The strain of Aspergillus terreus M8 has been sent to American Type Culture Collection (ATCC) located at 10801 University Blvd., Manassas, Va. 20110-2209, deposit received Mar. 8, 2000, which has issued Patent Deposit Designation No. PTA-1467.
Itaconic acid solid-state fermentation process with peeled sugarcane pressmud as support and glucose as carbon source.
A 5 g sample of washed and dried peeled sugarcane pressmud was rehydrated in 250-ml flask with 45 ml of medium A. After autoclaving at 121 degree centigrade for 20 minutes, 0.5 ml of spore suspension (1×107 spores/ml) of A. Terreus M8 strain was added, and then the flask was incubated at 35 degree centigrade for 4 days. FIG. 2 demonstrates the time course of fermentation. The yield of itaconic acid based on the initial sugar content of the medium reached 55%. (w/v). The glucose was totally consumed by the fifth day. The pH value decreased from the initial 2.7 to approximately 2.0.
water to 1000 ml
Itaconic acid solid-state fermentation process with peeled sugarcane pressmud as support and starch hydrolysate as carbon source.
The conditions used here are identical to those used in Example 1, except that the glucose(10%) w/v in medium A was replaced by 33% w/v starch hydrolysate which contained 30% w/v total sugar. The yield of itaconic acid based on the initial sugar content of medium reached 55% w/w.
Itaconic acid solid-state fermentation process with unwashed peeled sugarcane pressmud as support and starch hydrolysate as carbon source.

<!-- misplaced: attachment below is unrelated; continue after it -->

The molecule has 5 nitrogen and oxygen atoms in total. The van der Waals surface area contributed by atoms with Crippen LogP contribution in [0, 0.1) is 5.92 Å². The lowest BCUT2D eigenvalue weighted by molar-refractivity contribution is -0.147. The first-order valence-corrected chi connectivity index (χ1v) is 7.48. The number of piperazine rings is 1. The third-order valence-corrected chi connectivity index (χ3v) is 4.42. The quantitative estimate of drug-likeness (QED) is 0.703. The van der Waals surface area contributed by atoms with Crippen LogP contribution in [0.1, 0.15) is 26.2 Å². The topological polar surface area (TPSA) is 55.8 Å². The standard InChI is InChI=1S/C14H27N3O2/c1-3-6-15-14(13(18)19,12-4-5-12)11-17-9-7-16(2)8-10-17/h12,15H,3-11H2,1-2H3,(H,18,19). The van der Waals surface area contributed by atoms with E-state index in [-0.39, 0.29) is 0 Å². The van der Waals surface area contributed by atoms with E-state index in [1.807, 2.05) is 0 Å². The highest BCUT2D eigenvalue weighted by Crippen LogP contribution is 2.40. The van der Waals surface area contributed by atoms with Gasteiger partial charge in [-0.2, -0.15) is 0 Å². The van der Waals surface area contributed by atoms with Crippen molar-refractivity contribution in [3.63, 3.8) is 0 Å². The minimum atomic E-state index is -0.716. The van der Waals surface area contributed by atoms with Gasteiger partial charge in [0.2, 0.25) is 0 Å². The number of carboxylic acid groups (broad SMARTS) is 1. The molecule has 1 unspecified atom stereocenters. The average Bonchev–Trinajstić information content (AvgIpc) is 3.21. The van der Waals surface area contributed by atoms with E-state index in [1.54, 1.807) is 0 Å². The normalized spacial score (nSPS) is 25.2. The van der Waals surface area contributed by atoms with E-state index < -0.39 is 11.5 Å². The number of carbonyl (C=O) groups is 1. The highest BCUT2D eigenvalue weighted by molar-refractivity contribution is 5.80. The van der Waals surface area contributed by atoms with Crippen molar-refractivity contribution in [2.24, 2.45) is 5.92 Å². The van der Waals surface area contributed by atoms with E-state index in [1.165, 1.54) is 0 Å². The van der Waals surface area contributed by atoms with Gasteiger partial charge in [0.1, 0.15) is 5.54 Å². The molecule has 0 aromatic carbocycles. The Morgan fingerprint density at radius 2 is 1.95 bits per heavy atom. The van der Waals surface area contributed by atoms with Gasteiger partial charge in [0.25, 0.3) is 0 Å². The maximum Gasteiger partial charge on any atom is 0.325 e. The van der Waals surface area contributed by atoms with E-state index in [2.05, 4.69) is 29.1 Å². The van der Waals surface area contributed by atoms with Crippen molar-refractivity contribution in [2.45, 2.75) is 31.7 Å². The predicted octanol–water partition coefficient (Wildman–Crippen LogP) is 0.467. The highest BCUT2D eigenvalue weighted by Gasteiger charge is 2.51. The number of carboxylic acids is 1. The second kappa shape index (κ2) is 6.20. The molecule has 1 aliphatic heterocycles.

The conditions used here are identical to those used in Example 1, except that unwashed peeled sugarcane pressmud was used instead of washed pressmud and the glucose(10%) in medium A was replaced by 27% starch hydrolysate which contained 30% total sugar. Since the unwashed pressmud contained 17% sugar, the initial sugar content of the medium of Example 3 was the same as that of Example 1 and 2. The yield of itaconic acid based on the initial sugar content of medium reached to 50%.
Itaconic acid solid-state fermentation process with washed unpeeled sugarcane pressmud as support and starch hydolysate as carbon source
A 10 g sample of washed and dried unpeeled sugarcane pressmud was rehydrated in 250-ml flask with 40 ml of medium B, which has the same composition of medium A except that the glucose concentration is 12% instead of 10%. The other conditions used are identical to those used in Example 1. FIG. 3 demonstrates the time course of fermentation. The yield of itaconic acid based on the initial sugar content of the medium reached 42%.
|1||Kautola et al., Biotechnol. Lett., vol. 11, pp. 313-318, 1989.*|
|2||*||Kautola et al., Biotechnol. Lett., vol. 7, pp. 167-172, 1985.|
|3||*||Oriol et al., Journal of Fermentation Technology, vol. 66, No. 1, pp. 57 to 62.|
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|U.S. Classification||435/142, 435/254.3, 435/145|